Illinois ranks 27th in the nation for its percentage of hospitals with high safety ratings, with a hospital in Waukegan earning an F and one of Chicago’s most prestigious institutions, Northwestern Memorial Hospital, earning a C, according to new assessments.
Overall, about 29% of Illinois hospitals earned A grades, about the same percentage as the last time the ratings were released in the fall by the nonprofit group Leapfrog, which issues grades twice a year. That’s down from a year ago, however, when Leapfrog ranked Illinois 17th in the nation for hospital safety, with 35% of Illinois hospitals earning A grades.
Leapfrog ratings are based on more than 30 federal patient safety measures, a Leapfrog survey and other sources. Measures include falls and trauma, hand hygiene, and mortality rates among surgical patients with serious and treatable illnesses. Hospitals that earn high ratings often tout those ratings in their advertising, hoping to attract more patients and gain a competitive advantage over other hospitals.
One Illinois hospital, Vista Medical Center East in Waukegan, earned an F — a rating the hospital disagrees with. The hospital has had no patients with hospital-acquired infections in nine months, according to a hospital statement. Some of the data on which the memo is based is more than two years old, and the hospital is not participating in Leapfrog’s investigation, the statement said.
“Leapfrog’s assessment does not reflect the dedication of our doctors, nurses and staff,” the statement said. “We are continuously focused on safety, quality and the experience of our patients as part of our overall efforts to improve clinical performance.”
Five Chicago-area hospitals earned Ds, including Advocate Christ Medical Center in Oak Lawn, Advocate South Suburban Hospital in Hazel Crest, Advocate Trinity Hospital in Chicago, Roseland Community Hospital in Chicago, and Community First Medical Center in Chicago.
Advocate said in a statement Monday, “We strongly believe that meaningful quality and safety data should be transparent to the public. However, accurately measuring this data can be challenging, and some organizations use limited methodologies that don’t always reflect quality of care or the various factors that contribute to patient outcomes.
Attempts to reach Roseland and Community First for comment were not immediately successful Monday.
Even some of the region’s biggest hospitals got mediocre ratings. Northwestern Memorial and Loyola University Medical Center in Maywood both earned Cs.
Northwestern’s rating is down from a B a year ago, and is somewhat surprising given that a separate rating from US News & World Report named Northwestern Memorial the best hospital in Illinois for 10 years. consecutive, and the federal government gave the hospital 5 out of 5 stars for quality. A number of organizations assess hospitals each year, using different methodologies.
Northwestern said in a statement Monday, “We are committed to providing high-quality, safe, and patient-centered care…We appreciate Leapfrog’s ongoing efforts to improve the usefulness and accessibility of information for consumers. “.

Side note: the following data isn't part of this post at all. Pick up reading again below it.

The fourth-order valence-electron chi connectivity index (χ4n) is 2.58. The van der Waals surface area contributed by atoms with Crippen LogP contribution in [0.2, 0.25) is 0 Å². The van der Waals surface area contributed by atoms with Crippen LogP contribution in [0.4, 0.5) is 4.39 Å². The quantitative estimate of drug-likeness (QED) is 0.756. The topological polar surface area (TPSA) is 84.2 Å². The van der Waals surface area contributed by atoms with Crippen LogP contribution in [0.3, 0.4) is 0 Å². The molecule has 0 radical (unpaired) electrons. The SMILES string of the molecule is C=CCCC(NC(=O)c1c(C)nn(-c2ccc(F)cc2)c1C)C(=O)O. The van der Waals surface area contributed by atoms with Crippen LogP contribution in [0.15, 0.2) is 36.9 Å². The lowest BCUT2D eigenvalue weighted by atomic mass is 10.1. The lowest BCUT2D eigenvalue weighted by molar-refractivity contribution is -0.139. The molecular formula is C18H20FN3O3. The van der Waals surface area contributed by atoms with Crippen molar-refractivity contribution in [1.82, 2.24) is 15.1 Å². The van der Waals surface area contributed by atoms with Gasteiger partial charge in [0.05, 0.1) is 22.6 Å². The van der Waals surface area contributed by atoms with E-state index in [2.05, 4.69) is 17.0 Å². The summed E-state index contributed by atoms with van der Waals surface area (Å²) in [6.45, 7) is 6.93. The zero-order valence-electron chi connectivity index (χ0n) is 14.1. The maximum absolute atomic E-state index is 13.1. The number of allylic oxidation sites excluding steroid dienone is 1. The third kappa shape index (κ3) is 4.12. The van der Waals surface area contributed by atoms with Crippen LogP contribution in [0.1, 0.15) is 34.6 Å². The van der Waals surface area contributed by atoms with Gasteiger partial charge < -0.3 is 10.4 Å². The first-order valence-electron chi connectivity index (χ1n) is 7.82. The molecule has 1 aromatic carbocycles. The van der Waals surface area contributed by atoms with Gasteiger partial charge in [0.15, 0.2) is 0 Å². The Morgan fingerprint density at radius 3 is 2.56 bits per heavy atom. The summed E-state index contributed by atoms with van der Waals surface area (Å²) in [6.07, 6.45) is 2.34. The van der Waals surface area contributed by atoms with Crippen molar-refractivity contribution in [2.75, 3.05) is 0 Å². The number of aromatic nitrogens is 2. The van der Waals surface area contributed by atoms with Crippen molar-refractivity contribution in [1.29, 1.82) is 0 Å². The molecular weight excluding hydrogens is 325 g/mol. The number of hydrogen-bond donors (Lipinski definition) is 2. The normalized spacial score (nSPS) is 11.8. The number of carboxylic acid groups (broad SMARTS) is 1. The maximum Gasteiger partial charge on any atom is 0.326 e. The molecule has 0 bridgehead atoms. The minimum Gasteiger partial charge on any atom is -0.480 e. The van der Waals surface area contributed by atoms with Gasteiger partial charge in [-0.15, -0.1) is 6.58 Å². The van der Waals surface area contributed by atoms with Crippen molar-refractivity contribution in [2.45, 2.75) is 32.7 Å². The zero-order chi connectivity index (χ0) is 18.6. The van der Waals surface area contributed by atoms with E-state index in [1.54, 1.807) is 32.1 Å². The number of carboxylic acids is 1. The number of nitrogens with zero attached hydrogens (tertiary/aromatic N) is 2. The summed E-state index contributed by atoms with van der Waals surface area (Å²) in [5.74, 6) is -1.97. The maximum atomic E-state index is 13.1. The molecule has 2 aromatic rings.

The report, however, also contained some positives. The University of Chicago Medical Center earned its 21st consecutive A grade.
“There is nothing more important than safety,” said Dr. Stephen Weber, medical director and executive vice president at the University of Chicago Medicine. Some patients and providers “take it for granted that American health care is safe, and the fact is, it can always be safer.” Not all hospitals are equally safe for patients, he said.
University of Chicago Medical Center executives routinely review hundreds of data streams — such as how long patients stayed in the hospital, hand sanitizers among staff and the proportion of patients who met with managers cases – to try to understand what can be improved, he says.
Efforts to bolster safety also paid off in the latest assessments of St. Bernard’s Hospital and Health Care Center in Englewood. In the fall, South Side Hospital was the only one in the state to get an F grade. This time around, it got a C.
“We looked at every element of the Leapfrog survey and scoring methodology, then we were able to pinpoint areas where we could make immediate improvements,” said Michael Richardson, head of clinical quality and safety of patients at St. Bernard.
For example, it has now been more than a year since any St. Bernard patient had a central line bloodstream infection or a urinary catheter infection, he said.
The hospital has also invested in an electronic hand hygiene system to help monitor how often employees sanitize their hands at hospital dispensers. And the hospital has adopted a process called “Just Culture,” which aims to create an environment where individuals are encouraged to report mistakes so that systemic issues can be addressed.
St. Bernard is happy to no longer have an F grade but will continue to work to improve, Richardson said.
“It was a tough badge to wear. With the employees, it was a little daunting,” Richardson said of the previous F grade. “It will be a real morale booster inside the hospital. , but we accept that there are a lot of A-level hospitals, and that’s where we want to be.”